So don’t expect any architectural experiments in Berlin, except for the Dutch Embassy by OMA and the Jewish Museum by Daniel Libeskind. What you will find is tidy, straightforward development that respects the building lines. Luckily there are plenty of other reasons to visit Berlin and combine business (looking at so-called architecture) with pleasure (beach, beer, clubs and cafés). So forget about mediocre Mitte, popular Prenzlauerberg (Berlin’s answer to Montmartre) and Potsdamer Platz (where the bricks on Kollhoff’s tower are already starting to fall down) and head for the awful east where experimentation is blossoming.
First of all, a visit to the Senate department of Urban Development is highly recommended. The permanent exhibition Urban Development - Planning, Models, Projects presents the development of the city very well. Two huge models at scales 1:500 and 1:1.000 show current building initiatives. Also on view is a model made in the latter days of the former GDR (1989) that shows many buildings that have unfortunately vanished in the anti-communist wave of demolition in recent years.
Berlin means beer and beer tastes best in a garden, so make sure you take in a beer garden. Your best option is the Prater beer garden, the mother of all beer gardens. It’s not hip, trendy or urban, but it’s stayed the same for 170 years and is always good. A totally different experience awaits you at Bierhof Rüdersdorf, the architectural counterpart to Prater and the place for a little industrial romance. This beer garden shows just how perfectly Berliners understand the art of transforming abandoned places into attractive venues. Karhard Architektur & Design has converted a former heat-exchange station into a two-level beer garden. They also turned the adjacent former electricity substation building dating from 1954 into Berghain, Berlin’s hippest techno club. Bierhof Rüdersdorf welcomes an interesting mixture of breakfast guests that include ravers returning from Berghain, happily eating side by side with families from the neighbourhood.
Lots more industrial romance stretches along the Spree. Over five temporary city beaches are located on abandoned factory sites. What’s particularly remarkable is the diversity of beaches, from YAAM (Young African Art Market; with lots of reggae) to the alternative Oststrand to the hipper Holz 25. If you want grass rather than sand beneath your feet, then head to Kiki Blofeld – it’s located next to the German Architecture Centre so you’ve a good excuse – where chandeliers hang from the trees and billiards tables stand between the trees. And for those who are allergic to both sand and grass, there’s Radialsystem V. Built in 1881 as one of the first pumping stations for Berlin’s water supply, it’s been extended with concert halls and a large terrace on the Spree, all of it excitingly renovated by architect Spangenberg.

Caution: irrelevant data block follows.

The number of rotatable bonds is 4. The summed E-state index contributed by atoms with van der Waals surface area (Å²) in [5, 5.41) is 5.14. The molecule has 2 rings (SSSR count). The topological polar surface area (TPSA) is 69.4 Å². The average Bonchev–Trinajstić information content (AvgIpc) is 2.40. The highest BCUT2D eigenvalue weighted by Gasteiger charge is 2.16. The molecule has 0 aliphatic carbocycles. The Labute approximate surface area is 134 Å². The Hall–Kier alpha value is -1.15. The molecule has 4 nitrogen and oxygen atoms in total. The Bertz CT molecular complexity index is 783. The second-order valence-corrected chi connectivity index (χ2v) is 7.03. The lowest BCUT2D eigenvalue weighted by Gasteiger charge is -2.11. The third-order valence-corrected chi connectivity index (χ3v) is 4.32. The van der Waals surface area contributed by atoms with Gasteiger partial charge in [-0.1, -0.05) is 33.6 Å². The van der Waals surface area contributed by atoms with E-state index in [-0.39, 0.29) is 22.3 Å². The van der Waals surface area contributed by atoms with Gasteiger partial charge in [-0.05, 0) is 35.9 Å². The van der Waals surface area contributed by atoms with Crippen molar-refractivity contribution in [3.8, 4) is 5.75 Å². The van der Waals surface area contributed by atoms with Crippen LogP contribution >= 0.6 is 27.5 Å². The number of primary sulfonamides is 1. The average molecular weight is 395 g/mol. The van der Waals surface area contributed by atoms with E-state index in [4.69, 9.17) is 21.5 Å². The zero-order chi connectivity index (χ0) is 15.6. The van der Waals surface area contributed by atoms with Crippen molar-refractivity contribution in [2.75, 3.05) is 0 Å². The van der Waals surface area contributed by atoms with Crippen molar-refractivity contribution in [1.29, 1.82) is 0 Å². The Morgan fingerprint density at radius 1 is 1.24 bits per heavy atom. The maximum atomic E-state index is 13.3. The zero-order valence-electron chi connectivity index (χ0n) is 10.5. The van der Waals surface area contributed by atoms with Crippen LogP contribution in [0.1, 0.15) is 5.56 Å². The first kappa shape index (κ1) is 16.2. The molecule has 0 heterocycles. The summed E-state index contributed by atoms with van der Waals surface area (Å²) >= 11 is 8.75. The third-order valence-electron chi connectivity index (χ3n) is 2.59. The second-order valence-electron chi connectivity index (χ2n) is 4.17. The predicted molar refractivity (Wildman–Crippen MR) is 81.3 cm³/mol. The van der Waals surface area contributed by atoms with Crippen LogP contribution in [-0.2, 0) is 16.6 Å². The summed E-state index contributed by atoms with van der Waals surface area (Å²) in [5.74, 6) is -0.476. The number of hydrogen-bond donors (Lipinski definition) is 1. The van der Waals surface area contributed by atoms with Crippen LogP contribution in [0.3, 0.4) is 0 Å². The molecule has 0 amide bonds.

Berlin from above
Make sure you keep away from the Fernsehturm and the Reichstag because of the long queues. If you want to see Berlin from above, do it properly by plane. A flight from Berlin to Mallorca may be cheaper, but circling over the city in a bright red plane is a real experience. Half an hour above the buildings, and a glass of sparkling wine to steady the nerves. And don’t be scared of those dinosaurs among the trees behind the take-off point – that’s Spreepark Plänterwald amusement park, which closed its doors in 2002 and is disintegrating gracefully, so well worth a secret urban exploration.
Another option is to go dancing in Club Week-end, located in a real 1960s tower on Alexanderplatz, where four lifts shuttle between the 12th and 15th levels to spread the dancers even over the two dance floors. The view from the roof terrace on the 17th is always unrivalled.
For those who think holiday is another word for action, creativity and learning, there’s always an interesting discussion or congress taking place in Berlin. Urban Affairs, for example, was on until August 3 and offered a good insight into Berlin street art. And for those who can’t get enough of the east, take the U5 to Hellersdorf to see a bizarre piece of art in the Europaviertel. The French artists’ collective Cité de la creation has made the largest painting in Europe, called farba morgana. Some of the boring prefabricated concrete Plattenbau façades have been painted over and turned into a row of respectable German middle-class homes. It’s a social-renewal project, because the French painters persuaded residents to paint with them. And so, not even the Plattenbau can escape the ageing process that reigns in Berlin.